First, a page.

As "don't ask, don't tell" goes under the microscope at the Pentagon, Fox News is leading the charge to get opposing views into the discussion. One Fox News blogger, producer Trish Turner, writes, "Just caught up with Sen John Cornyn, R-TX, a member of the Armed Services Cmte and head of the GOP re-election operation, to ask him about a repeal of 'Don't Ask, Don't Tell'—and he said, 'At a time when we're putting our men and women through long deployments, it's really not a good idea to engage in social engineering in the military.' Cornyn was adamant, 'I think it's not a good idea.' "
A majority of Americans approve of the repeal of DADT, but the Pentagon will likely take up to one year to repeal the policy barring gays from openly serving in the military. For the most part, however, the conservative media seem to be shying away from the subject this week.
Another exception is Fox's Mike Emanuel, who covered both sides of the debate but detailed how Sen. John McCain and other Republicans "think this is just the wrong time to be changing this policy with the U.S. military fighting two wars in Iraq and Afghanistan." McCain has said that he wanted officials to determine what effects a repeal would have on the readiness and effectiveness of the military before making any decisions.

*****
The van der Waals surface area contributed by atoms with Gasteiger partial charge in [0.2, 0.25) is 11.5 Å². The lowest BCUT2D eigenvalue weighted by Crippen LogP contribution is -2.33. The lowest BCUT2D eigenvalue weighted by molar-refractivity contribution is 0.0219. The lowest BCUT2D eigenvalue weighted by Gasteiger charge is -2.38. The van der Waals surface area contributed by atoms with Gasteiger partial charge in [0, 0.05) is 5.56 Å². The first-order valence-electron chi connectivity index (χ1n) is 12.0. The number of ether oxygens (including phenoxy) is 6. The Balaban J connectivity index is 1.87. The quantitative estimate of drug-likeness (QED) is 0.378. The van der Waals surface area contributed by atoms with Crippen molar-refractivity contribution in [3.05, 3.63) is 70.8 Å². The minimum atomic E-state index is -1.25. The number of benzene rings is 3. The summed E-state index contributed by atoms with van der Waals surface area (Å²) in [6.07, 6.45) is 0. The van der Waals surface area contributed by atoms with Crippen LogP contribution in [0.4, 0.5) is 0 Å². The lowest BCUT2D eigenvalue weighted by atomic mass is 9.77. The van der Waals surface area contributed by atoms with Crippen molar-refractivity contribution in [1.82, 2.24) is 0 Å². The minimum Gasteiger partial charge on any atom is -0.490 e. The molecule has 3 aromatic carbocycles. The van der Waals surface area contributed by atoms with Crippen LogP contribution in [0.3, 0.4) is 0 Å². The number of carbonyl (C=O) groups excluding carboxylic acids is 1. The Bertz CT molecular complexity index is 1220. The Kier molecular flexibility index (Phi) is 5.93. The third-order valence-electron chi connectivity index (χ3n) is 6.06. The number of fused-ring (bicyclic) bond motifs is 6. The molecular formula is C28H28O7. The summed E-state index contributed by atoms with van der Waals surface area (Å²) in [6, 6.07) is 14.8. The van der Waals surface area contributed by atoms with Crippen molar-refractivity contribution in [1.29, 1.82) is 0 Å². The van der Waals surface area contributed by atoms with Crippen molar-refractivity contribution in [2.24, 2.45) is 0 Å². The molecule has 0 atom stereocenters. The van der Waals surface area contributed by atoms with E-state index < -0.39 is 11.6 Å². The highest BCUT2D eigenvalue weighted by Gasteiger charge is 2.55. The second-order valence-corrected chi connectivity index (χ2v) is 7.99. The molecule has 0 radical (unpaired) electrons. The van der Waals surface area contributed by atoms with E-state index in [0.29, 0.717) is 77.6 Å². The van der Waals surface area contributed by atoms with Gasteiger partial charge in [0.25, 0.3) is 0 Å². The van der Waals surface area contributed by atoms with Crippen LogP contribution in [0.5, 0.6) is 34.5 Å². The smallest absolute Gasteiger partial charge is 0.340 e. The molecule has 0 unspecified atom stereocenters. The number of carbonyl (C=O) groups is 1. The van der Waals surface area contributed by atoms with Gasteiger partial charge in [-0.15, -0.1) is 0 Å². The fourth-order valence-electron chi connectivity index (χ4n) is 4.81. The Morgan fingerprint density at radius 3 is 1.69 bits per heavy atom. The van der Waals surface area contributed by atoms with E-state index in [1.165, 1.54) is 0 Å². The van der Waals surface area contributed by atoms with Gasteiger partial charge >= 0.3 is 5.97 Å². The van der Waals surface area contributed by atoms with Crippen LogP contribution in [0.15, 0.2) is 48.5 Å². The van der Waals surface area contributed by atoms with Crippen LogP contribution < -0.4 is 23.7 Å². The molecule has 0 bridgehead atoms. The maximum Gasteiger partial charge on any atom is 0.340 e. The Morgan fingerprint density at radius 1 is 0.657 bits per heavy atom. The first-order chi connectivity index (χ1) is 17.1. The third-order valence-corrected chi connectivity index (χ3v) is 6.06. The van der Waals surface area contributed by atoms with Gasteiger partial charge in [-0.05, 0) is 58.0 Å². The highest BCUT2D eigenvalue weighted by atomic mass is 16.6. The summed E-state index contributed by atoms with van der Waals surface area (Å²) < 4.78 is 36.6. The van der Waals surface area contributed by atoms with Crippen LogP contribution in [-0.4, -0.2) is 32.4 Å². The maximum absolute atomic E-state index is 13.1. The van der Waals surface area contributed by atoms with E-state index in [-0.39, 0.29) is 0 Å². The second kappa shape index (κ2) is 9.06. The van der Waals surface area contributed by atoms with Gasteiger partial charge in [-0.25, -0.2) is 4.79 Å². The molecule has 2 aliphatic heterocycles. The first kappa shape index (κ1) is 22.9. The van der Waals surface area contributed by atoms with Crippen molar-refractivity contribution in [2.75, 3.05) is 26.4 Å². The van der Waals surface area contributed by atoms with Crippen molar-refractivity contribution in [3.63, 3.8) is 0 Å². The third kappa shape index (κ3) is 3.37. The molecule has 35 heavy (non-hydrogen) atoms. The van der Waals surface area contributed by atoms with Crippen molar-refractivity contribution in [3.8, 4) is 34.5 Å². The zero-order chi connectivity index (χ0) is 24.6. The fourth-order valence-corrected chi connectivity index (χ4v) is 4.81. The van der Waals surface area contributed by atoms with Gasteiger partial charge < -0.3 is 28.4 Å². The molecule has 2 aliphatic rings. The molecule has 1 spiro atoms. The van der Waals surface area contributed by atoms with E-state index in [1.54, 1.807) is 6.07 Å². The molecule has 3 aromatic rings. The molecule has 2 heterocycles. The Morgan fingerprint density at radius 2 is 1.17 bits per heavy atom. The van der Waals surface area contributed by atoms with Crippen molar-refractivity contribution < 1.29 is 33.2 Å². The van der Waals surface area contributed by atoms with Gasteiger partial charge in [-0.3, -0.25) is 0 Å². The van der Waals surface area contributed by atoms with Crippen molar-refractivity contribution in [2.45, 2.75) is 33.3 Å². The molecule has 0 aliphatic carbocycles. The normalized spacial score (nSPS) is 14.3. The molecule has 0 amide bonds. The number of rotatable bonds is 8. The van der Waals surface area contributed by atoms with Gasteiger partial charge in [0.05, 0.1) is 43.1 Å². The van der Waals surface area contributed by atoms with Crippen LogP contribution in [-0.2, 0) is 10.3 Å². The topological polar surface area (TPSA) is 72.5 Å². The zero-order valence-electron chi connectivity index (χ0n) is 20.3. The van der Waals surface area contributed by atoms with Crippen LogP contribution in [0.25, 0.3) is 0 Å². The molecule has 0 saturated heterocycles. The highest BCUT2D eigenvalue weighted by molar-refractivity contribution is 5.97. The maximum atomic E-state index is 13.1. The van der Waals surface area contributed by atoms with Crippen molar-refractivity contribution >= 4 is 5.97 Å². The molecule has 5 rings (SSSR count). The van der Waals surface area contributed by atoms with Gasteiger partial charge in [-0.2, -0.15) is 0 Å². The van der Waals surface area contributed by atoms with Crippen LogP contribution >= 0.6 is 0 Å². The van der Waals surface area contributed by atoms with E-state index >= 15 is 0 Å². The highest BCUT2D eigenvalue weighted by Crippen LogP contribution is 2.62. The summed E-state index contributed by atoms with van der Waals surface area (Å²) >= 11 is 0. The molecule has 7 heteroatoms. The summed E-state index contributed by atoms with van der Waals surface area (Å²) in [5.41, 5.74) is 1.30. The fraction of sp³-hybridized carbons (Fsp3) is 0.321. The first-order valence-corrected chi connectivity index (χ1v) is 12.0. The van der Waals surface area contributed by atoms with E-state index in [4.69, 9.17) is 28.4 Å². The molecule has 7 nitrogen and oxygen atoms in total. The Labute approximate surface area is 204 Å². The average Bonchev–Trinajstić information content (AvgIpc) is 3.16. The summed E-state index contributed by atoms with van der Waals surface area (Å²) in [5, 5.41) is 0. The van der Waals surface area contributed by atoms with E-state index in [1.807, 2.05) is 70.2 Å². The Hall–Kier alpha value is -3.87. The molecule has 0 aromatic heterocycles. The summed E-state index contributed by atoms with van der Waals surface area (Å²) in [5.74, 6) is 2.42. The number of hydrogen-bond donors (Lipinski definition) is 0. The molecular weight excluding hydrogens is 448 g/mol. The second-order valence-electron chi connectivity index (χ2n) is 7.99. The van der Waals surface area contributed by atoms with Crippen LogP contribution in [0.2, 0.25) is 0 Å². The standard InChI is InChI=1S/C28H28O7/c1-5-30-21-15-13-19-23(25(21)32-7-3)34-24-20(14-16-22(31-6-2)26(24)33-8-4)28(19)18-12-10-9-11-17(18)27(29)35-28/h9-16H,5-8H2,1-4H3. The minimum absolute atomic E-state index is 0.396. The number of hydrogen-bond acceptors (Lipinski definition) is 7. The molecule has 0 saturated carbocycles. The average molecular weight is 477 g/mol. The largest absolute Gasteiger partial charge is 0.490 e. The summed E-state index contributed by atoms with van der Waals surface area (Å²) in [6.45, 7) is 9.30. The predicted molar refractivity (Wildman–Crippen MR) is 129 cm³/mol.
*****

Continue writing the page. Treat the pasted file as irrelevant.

Eli Lake of The Washington Times interviews several different voices on the issue, giving a relatively balanced look at reaction to the repeal. "Elaine Donnelly, the president of the Livonia, Mich.-based Center for Military Readiness—a public policy organization that supports Congress' law, but not 'don't ask, don't tell'—said the proper way to address this issue is to get rid of the 'institutional dishonesty' of the 'don't ask, don't tell' policy and return to a more forthright barring of gay Americans from serving in the military."
Lake recounts the arguments of several high-ranking officials who support the repeal, but closes the article on the opposition.
On the same day, Rep. Howard P. "Buck" McKeon, California Republican and ranking member of the House Armed Services Committee, said it would be wrong to lift the ban on gays in the military.
"With America's sons and daughters fighting two wars, I've seen no data that would convince me that changing the current law or the 'don't ask, don't tell' policy would make their jobs easier or improve overall military readiness," he said.
Last week, writes Lake, Senator McCain also came out against the lifting the ban on gays in the military.